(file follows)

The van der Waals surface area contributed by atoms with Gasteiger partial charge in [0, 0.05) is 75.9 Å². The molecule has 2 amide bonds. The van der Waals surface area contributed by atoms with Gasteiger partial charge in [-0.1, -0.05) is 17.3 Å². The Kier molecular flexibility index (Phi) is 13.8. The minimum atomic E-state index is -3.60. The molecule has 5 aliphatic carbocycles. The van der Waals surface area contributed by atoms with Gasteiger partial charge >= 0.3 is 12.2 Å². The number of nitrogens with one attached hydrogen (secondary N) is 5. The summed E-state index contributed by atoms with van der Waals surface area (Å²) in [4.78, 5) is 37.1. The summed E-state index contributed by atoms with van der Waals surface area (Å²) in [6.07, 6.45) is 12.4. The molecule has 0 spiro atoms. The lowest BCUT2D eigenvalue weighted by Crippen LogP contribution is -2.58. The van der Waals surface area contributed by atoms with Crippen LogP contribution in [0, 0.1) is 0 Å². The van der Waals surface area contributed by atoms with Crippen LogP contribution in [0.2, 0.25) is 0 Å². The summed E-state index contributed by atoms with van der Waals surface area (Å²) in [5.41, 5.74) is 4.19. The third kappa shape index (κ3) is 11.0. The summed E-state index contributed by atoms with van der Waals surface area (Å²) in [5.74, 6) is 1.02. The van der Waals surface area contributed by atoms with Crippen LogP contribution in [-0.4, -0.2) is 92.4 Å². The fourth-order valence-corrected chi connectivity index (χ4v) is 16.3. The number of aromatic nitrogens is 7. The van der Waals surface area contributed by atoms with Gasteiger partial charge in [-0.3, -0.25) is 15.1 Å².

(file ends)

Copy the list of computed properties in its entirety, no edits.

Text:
The van der Waals surface area contributed by atoms with Gasteiger partial charge in [0, 0.05) is 75.9 Å². The molecule has 2 amide bonds. The van der Waals surface area contributed by atoms with Gasteiger partial charge in [-0.1, -0.05) is 17.3 Å². The Kier molecular flexibility index (Phi) is 13.8. The minimum atomic E-state index is -3.60. The molecule has 5 aliphatic carbocycles. The van der Waals surface area contributed by atoms with Gasteiger partial charge >= 0.3 is 12.2 Å². The number of nitrogens with one attached hydrogen (secondary N) is 5. The summed E-state index contributed by atoms with van der Waals surface area (Å²) in [4.78, 5) is 37.1. The summed E-state index contributed by atoms with van der Waals surface area (Å²) in [6.07, 6.45) is 12.4. The molecule has 0 spiro atoms. The lowest BCUT2D eigenvalue weighted by Crippen LogP contribution is -2.58. The van der Waals surface area contributed by atoms with Crippen LogP contribution in [0, 0.1) is 0 Å². The van der Waals surface area contributed by atoms with Crippen LogP contribution in [0.2, 0.25) is 0 Å². The summed E-state index contributed by atoms with van der Waals surface area (Å²) in [5.41, 5.74) is 4.19. The third kappa shape index (κ3) is 11.0. The summed E-state index contributed by atoms with van der Waals surface area (Å²) in [5.74, 6) is 1.02. The van der Waals surface area contributed by atoms with Crippen LogP contribution in [-0.4, -0.2) is 92.4 Å². The fourth-order valence-corrected chi connectivity index (χ4v) is 16.3. The number of aromatic nitrogens is 7. The van der Waals surface area contributed by atoms with Gasteiger partial charge in [-0.3, -0.25) is 15.1 Å².